Software behind self-driving Uber crash did not recognize jaywalkers

This video grab made from dashcam footage released by the Tempe Police Department shows the moment before the collision of ride-sharing Uber’s self-driving vehicle and a pedestrian in the city of Tempe, Arizona on March 18, 2018. (Tempe Police Department/AFP)
Updated 06 November 2019

Software behind self-driving Uber crash did not recognize jaywalkers

  • The car’s software spotted the 49-year-old woman nearly six seconds before the vehicle hit her
  • The system at no time ‘classified her as a pedestrian’ but rather considered her an object

NEW YORK: An Uber self-driving car that struck and killed a woman last year in Arizona failed to recognize her as a pedestrian because she was jaywalking, US transport regulators said Tuesday.
The woman had been crossing the street “at a location without a crosswalk; the system design did not include a consideration for jaywalking pedestrians,” the US National Transportation Safety Board (NTSB) said in a statement.
In a preliminary report, the NTSB had already determined that the car’s software spotted the 49-year-old woman nearly six seconds before the vehicle hit her, as she walked across the street at night with her bicycle in Tempe, a suburb of Phoenix.
According to the latest report, which was issued ahead of a November 19 hearing to officially determine the accident’s cause, the system at no time “classified her as a pedestrian” but rather, considered her an object.
When the software determined that a collision was imminent approximately 1.2 seconds before impact, it suppressed any “extreme braking or steering actions” to reduce the potential for erratic vehicle behavior.
It did, however, produce “an auditory alert to the vehicle operator as it initiated a plan for the vehicle slowdown.”
Following the March 2018 accident, Uber suspended its autonomous driving testing in all locations in the United States but resumed the program several months later.
The company has assured the NTSB that new technology in the cars will correctly recognize pedestrians in similar situations and trigger braking more than four seconds before impact.
According to the report, 37 crashes involving Uber automatic test vehicles operating in autonomous mode occurred between September 2016 and March 2018, excluding the Arizona crash.


Saudi women researchers win major science award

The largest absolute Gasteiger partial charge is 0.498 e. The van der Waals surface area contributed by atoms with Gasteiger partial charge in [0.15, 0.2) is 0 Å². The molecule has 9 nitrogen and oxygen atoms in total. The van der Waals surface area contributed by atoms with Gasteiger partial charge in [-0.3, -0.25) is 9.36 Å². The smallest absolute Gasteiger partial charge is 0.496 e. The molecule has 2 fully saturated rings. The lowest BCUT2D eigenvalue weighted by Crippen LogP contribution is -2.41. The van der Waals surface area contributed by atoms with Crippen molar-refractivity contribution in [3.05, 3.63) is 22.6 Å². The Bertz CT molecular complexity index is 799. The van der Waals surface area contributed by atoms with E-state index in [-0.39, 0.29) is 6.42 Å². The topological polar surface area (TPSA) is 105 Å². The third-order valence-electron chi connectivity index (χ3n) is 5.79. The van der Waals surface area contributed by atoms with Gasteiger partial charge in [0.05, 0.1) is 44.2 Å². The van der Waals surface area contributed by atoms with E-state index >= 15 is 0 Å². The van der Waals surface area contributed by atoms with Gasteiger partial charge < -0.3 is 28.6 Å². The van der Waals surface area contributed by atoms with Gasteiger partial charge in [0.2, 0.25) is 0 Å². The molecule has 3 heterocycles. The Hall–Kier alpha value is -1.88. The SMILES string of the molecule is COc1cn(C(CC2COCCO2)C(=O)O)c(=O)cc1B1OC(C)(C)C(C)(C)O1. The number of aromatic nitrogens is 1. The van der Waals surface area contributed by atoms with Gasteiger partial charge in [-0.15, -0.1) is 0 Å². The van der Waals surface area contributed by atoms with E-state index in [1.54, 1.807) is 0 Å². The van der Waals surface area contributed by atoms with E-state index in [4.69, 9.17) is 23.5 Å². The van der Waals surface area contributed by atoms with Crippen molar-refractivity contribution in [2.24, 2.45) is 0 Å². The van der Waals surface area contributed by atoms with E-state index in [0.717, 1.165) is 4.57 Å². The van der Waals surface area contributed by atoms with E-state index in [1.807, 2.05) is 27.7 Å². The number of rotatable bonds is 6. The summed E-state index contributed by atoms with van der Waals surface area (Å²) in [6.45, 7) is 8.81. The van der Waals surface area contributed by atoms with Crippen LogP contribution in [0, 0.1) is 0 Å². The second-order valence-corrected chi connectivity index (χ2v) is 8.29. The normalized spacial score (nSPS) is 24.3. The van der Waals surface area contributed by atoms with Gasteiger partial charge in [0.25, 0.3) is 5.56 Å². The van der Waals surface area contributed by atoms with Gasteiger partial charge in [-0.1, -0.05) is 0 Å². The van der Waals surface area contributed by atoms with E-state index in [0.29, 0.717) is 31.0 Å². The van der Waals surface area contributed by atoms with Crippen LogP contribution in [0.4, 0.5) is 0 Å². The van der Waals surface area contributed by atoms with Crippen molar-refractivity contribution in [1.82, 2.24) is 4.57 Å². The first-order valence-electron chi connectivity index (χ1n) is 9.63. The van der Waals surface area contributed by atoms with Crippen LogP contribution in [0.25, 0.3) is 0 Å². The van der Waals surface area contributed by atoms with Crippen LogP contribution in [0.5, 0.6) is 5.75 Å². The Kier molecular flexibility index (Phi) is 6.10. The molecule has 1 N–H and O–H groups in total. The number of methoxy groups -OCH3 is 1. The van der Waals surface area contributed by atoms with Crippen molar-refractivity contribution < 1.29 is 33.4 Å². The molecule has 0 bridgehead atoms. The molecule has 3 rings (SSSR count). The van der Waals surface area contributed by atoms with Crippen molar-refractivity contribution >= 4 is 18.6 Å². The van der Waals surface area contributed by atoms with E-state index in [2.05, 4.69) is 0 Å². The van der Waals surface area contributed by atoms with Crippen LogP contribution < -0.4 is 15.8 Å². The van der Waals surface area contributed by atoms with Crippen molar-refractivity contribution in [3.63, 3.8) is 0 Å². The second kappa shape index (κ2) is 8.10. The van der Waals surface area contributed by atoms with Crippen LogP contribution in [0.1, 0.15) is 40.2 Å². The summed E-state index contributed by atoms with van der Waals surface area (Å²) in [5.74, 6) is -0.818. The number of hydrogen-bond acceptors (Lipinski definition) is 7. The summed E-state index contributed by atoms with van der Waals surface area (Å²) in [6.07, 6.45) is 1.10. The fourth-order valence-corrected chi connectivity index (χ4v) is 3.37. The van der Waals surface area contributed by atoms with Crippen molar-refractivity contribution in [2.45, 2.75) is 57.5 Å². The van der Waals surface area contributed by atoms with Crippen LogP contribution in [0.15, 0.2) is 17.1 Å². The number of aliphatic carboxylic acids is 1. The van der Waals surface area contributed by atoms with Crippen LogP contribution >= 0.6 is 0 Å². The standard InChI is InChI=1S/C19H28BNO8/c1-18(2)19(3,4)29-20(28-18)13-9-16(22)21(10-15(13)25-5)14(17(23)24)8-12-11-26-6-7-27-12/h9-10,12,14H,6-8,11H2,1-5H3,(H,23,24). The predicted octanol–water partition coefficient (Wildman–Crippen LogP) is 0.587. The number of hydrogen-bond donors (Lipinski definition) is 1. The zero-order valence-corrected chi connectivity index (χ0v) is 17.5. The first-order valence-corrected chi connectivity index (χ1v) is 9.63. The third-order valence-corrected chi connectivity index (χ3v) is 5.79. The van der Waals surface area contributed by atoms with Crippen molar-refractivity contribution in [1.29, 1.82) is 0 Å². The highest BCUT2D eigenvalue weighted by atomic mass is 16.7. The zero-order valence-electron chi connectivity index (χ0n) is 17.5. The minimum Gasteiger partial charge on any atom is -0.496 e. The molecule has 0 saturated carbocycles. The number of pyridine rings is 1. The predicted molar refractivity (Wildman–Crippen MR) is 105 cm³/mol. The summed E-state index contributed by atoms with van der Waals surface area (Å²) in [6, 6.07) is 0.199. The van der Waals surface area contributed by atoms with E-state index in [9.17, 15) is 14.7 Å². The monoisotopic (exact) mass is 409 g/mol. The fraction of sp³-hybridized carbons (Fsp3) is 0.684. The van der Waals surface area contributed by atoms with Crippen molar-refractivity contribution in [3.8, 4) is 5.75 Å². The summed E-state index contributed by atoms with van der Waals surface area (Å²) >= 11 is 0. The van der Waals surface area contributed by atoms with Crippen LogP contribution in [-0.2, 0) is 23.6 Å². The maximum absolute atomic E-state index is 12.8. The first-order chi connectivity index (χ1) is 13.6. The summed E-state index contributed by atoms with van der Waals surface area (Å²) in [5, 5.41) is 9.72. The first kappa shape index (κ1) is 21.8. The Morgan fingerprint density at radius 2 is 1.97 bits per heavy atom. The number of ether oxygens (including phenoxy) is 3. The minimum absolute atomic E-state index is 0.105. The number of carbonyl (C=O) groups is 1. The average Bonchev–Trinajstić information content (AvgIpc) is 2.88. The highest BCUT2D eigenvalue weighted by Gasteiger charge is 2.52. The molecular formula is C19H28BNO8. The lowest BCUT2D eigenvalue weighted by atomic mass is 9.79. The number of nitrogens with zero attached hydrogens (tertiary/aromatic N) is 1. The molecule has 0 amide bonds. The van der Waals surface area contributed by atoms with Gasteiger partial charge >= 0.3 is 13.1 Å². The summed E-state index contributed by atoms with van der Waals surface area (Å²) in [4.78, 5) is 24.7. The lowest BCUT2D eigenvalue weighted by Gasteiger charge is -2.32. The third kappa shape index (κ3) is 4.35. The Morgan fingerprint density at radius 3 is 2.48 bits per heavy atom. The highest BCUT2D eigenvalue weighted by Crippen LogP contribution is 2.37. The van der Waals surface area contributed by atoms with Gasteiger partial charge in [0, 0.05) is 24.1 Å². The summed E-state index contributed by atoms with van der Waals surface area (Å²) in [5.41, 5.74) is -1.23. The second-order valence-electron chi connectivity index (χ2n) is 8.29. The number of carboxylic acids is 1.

Altalhi’s research in donor-less organ transplants is designed to counter end-stage organ failure, a leading cause of death worldwide. (supplied)
Updated 12 November 2019

Saudi women researchers win major science award

  • Each of the researchers was awarded a grant in recognition of their outstanding achievements
  • According to the Saudi Cancer Registry, leukaemia is the fifth most common cancer among both men and women

DUBAI: A passion for science and years of hard work has put two Saudi women researchers in the spotlight following their groundbreaking studies on organ transplant alternatives and stem cell treatments. 

Wafa Audeh Altalhi and Asma Al-Amoodi were among the six female scientists honored at the sixth edition of the L’Oreal-UNESCO for Women in Science Middle East Fellowship awards in Dubai.

Each of the researchers was awarded a grant in recognition of their outstanding achievements. Altalhi received €20,000 ($22,000) in the postdoctorate researchers category, while Al-Amoodi received €8,000 in the PhD students category.

The 21-year-old initiative empowers women in science and highlight the value of their achievements, while promoting gender equality. So far the program has supported more than 3,100 women and rewarded 107 laureates, granting doctoral and postdoctoral fellowships in 117 countries.

Altalhi’s research in donor-less organ transplants is designed to counter end-stage organ failure, a leading cause of death worldwide.  

“The transplant waiting list has been increasing in recent years, putting immense pressure on patients in terms of hospital expenses. My research uses a patient’s own stem cells to build replacing organs as an alternative to allogenic organ transplants,” she said.

Altalhi’s focus is on bioengineering patient-specific and donor-less organs by making specialized tissue and organs ready for transplant when needed.

“Awards like this provide a platform where candidates and their contributions are examined by experts. I believe that this is important to promote healthy competence in the scientific field and push innovation forward,” Altalhi said.

Before becoming a science laureate, Altalhi attended Umm Al-Qura University, where she completed a bachelor’s degree in laboratory medicine.

She went on to complete a master’s degree in cellular and molecular medicine, followed by a PhD in laboratory medicine and pathobiology at the University of Ottawa and Toronto in Canada.

“I am now doing my postdoctoral fellowship at Harvard University and the Center for Organ Bioengineering at Massachusetts general hospital,” she said.

Meanwhile, furthering research in stem cell treatments for cancer patients is Al-Amoodi’s top priority.

She is convinced that more can be done to treat hematological diseases through stem cell research.

According to the Saudi Cancer Registry, leukaemia is the fifth most common cancer among both men and women.

With limited therapy options and a high number of patients in the Kingdom, Al-Amoodi is determined to improve the efficiency of bone marrow transplants through her research.

“This award is about overcoming all limitations and challenges I have faced. The award has turned my dream to do something for our society into reality,” she said.

Al-Amoodi has a bachelor’s degree in medical laboratory technology and a master’s degree in biology. She plans to pursue her PhD studies in stem cell adhesion mechanism.